Pentagon devastated by plane attack

Pentagon devastated by plane attack By Ron Fournier

Sept. 11, 2001 | WASHINGTON (AP) --

The Pentagon took a direct, devastating hit from an aircraft and the enduring symbols of American power were evacuated Tuesday as an apparent terrorist attack quickly spread fear and chaos in the nation's capital.

President Bush, in Florida at the time of the attack, canceled plans to return to Washington and was flown aboard Air Force One to the safety of a military installation at Barksdale Air Force Base in Louisiana.

The nerve center of the nation's military burst into flames and a portion of one side of the five-sided structure collapsed when the plane struck in midmorning. Secondary explosions were reported in the aftermath of the attack and great billows of smoke drifted skyward toward the Potomac River and the city beyond.

Glenn Flood, a Pentagon spokesman, said there were "extensive casualties and an unknown number of fatalities. "We don't know the extent of the injuries," he said.

"Terrorism against our nation will not stand," Bush vowed on a morning when not only Washington was struck, but the twin towers of the World Trade Center in New York were hit by planes and later collapsed.

Bush was in Florida when the strike occurred. Vice President Dick Cheney was in Washington and he and first lady Laura Bush were taken to an undisclosed secure location, officials said. Congressional leaders were hustled away from the Capitol to safety. "The leadership of the Defense Department is OK. The secretary (Donald H. Rumsfeld) is OK," Flood told reporters.

Authorities immediately began deploying troops, including a regiment of light infantry.

The departments of Justice, State, Treasury and Defense and the Central Intelligence Agency were evacuated -- an estimated 20,000 at the Pentagon alone. Agents with automatic weapons patrolled the White House grounds.

And the FAA ordered the entire nationwide air traffic system shut down for the first time in history.

There was no attempt to minimize the impact.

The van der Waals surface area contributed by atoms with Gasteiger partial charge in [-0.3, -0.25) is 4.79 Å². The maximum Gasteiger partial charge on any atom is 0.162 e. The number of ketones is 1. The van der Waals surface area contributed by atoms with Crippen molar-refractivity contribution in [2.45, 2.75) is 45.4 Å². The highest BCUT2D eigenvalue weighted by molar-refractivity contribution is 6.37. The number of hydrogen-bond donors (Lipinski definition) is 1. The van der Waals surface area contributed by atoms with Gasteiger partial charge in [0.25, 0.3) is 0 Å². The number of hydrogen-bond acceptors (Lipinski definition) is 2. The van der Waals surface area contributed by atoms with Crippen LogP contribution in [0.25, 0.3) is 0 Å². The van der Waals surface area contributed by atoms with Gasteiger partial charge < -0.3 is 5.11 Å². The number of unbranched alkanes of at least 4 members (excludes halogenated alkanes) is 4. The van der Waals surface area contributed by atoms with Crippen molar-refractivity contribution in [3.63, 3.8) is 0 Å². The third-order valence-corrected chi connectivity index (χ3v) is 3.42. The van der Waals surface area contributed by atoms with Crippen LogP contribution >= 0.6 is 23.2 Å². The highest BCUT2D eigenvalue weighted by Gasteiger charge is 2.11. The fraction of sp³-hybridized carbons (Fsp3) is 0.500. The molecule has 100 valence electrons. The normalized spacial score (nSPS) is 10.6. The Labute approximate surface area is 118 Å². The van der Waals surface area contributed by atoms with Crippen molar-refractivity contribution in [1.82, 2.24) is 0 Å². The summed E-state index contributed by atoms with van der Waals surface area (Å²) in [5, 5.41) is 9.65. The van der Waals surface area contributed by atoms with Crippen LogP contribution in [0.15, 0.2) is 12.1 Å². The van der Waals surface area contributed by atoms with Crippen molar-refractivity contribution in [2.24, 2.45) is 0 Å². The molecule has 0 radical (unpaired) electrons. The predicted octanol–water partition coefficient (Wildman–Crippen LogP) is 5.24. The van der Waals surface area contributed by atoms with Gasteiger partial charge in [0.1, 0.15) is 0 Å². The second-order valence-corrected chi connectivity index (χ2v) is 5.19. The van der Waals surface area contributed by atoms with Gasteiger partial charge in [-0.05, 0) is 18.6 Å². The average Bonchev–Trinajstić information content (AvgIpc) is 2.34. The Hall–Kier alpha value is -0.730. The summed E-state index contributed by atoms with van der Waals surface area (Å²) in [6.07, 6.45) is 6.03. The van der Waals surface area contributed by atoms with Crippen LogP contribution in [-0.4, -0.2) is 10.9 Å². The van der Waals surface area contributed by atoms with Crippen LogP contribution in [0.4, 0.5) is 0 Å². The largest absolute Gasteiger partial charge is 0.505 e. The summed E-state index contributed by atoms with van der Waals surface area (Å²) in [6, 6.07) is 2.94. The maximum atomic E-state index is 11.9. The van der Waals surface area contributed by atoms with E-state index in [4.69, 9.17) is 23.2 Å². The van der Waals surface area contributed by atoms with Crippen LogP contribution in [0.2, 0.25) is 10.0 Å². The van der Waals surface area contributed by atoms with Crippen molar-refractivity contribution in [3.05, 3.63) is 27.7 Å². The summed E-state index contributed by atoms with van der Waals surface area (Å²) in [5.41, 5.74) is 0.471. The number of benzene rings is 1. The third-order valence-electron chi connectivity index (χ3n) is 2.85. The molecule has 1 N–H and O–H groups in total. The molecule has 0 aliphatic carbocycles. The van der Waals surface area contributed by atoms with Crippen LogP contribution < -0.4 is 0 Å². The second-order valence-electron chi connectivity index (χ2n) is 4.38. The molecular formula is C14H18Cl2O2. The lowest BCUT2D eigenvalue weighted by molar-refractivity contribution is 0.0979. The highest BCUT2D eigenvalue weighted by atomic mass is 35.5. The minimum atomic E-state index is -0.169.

"This is the second Pearl Harbor. I don't think that I overstate it," said Sen. Chuck Hagel, R-Neb., referring to the attack 60 years ago that surprised the nation's intelligence apparatus and propelled the country into World War II.

With Bush away from the capital, his advisers were preparing a list of options, including closing the nation's borders, according to a senior U.S. official.

The source, who spoke on condition of anonymity, said it was premature to discuss military options because investigators were still trying to determine who was responsible for the attacks.

Away from the Pentagon, unexplained explosions were reported in the vicinity of the State Department and the Capitol.

A torrent of people rushed from their office buildings throughout the nation's capital, eager to leave a city under siege. The cell phone networks were overloaded, clusters of people sprayed on the sidewalks and at least one suburban school district announced plans to close early.

The Pentagon was hit a short while after the World Trade Center was struck. a plane, described by witnesses as a jetliner, made impact in the portion of the building on side opposite from where Rumsfeld's office are located.

Paul Begala, a Democratic consultant, said he witnessed an explosion near the Pentagon, saying it sent a huge, orange fireball skyward.

AP reporter Dave Winslow also saw the crash. He said, "I saw the tail of a large airliner. ... It plowed right into the Pentagon."

Gen. Richard Myers, vice chairman of the Joint Chiefs of Staff, said that prior to the crash into the Pentagon, military officials had been notified that another hijacked plane had been heading from the New York area to Washington. He said he assumed that hijacked plane was the one that hit the Pentagon, though he couldn't be sure.

One of two planes that crashed into the World Trade Center was hijacked after takeoff from Boston and headed to Los Angeles with 92 aboard, American Airlines disclosed.

The second plane may have flown out of Newark, N.J., the official said, speaking on condition of anonymity.

Asked if there was any possibility the crashes were anything other than deliberate, a government official said it appeared not to be an accident.

Associated Press


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